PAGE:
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Slaves and Slavery

(2,487 words)

Author(s): Brockopp, Jonathan E.
Persons incorporated into a family in a subordinate position who are subservient to a master who owns them and may sell them, and the institution of acquiring, keeping, selling, and freeing slaves. Slaves are mentioned in at least twenty-¶ nine verses of the Qurʾān, most of these are Medinan and refer to the legal status of slaves. Seven separate terms refer to slaves, the most common of which is the phrase “that which your/their right hands own” (mā malakat aymānukum/aymānuhum/aymānuhunna/yamīnuka), found in fifteen places. This phrase often refers to female concubines (q…

Justice and Injustice

(2,919 words)

Author(s): Brockopp, Jonathan E.
Equitable action according to God's will; action that transgresses God's bounds. One of the key dichotomies in the Qurʾān, it separates divine from human action, moral from immoral behavior (see ethics and the qurʾān ). The Qurʾān uses several different words and metaphors to convey this moral balance. ʿAdl and qisṭ can be used to speak of justice as equitable action but justice can also be defined as correct or truthful action, in which case ṣidq or ḥaqq may be used. Metaphors (see metaphor ) such as the balance ( mīzān, see weights and measures; instruments), inheritance (q.v.) shares ( naṣī…


(811 words)

Author(s): Brockopp, Jonathan E.
Persons who are captured in an act of war and whose lives are in the hands of the captor. According to Islamic law a captive may be killed, enslaved or returned for ransom. The Qurʾān refers to captives directly as asīr (pl. asrā, asārā or usarāʾ), the literal meaning of which is “one who is shackled” (cf. q 2:185; 18:73; 94:5, 6). Raqaba (pl. riqāb), literally “nape of the neck,” is used six times (cf. q 2:177; 5:89; 9:60; 47:4; 58:3; 90:13) to refer to captives or slaves synecdochically; the verb taʾsirūna, “you make captive,” is found in q 33:26 (see slaves and slavery ). Pre-Islamic rules of wa…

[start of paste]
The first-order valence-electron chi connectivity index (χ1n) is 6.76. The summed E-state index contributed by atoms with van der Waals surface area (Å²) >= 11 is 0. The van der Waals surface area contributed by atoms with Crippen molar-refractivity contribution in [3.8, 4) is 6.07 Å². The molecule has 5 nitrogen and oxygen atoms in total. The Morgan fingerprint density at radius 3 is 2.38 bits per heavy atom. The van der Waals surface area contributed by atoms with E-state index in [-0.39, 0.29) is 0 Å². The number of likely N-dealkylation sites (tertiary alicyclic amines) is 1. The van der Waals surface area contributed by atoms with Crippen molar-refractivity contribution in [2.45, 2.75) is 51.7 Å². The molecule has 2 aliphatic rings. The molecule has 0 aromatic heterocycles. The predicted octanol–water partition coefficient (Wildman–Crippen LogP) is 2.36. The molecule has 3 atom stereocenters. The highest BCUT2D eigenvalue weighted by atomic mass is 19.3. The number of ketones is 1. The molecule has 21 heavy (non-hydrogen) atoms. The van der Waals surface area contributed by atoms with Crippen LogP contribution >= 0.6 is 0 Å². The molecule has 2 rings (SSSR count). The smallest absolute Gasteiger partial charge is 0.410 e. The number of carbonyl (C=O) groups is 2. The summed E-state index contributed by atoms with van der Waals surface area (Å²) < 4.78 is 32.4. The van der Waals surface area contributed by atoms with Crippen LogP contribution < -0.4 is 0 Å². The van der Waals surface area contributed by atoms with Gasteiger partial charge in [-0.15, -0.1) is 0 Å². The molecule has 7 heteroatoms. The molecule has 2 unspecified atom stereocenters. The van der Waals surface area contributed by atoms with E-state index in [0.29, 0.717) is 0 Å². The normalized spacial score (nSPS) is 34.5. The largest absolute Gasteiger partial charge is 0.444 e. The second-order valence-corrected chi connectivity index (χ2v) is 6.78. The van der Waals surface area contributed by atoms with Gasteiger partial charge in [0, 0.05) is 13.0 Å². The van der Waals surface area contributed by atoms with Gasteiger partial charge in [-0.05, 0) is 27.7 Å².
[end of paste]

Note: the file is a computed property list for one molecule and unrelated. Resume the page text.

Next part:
(2,461 words)

Author(s): Brockopp, Jonathan E.
Creatures bound in service to God. In over 100 places, the Qurʾān describes prophets (see prophets and prophethood ), believers (see belief and unbelief ), jinn (q.v.; cf. q 51:56) and angels (see angel ) as servants ( ʿabd, pl. ʿibād, ʿabīd; also ʿābid, pl. ʿābidūn) of God. Human beings in general are also described as God's servants, though they may be currently worshipping Satan (see devil ) or another false god (e.g. the ʿabada l-ṭāghūt in q 5:60, the only ¶ occurrence of this plural form; see idols and images; polytheism and atheism). The relationship of master and servant is one o…


(750 words)

Author(s): Brockopp, Jonathan E.
Female slaves who enter into a sexual relationship with their male master. In addition to four legal wives, Islamic law allows a Muslim man the right of sexual intercourse with his female slaves (see marriage and divorce; sex and sexuality). This right is based on ancient Arab custom (see pre-islamic arabia and the qurʾān ) and on several verses of the Qurʾān which refer to ‘that which your [or their] right hands own (mā malakat aymānukum, variants: aymānuhum, aymānuhunna, yamīnuka).’ The phrase occurs 15 times in the Qurʾān. Other qurʾānic terms for female slaves ( ama, pl. imāʾ, fatayāt) d…


(816 words)

Author(s): Brockopp, Jonathan E.
Persons physically detained by judicial authority in an institution for that purpose. The Qurʾān explicitly mentions prisoners (al- masjūnūn) only once, in q 26:29, referring to Moses (q.v.). The noun “prison” (al- sijn) and its verbal forms are, however, found in the story of Joseph (q.v.) at q 12:25 and in eight other places. Both of these narratives (q.v.) refer to the Pharaoh's (q.v.) prison in Egypt (q.v.), which some commentators described as “an underground place where a person was held without seeing or hearing anyone” ( Jalālayn, 482, ad q 26:29). ¶ It seems unlikely that Mecca (q.…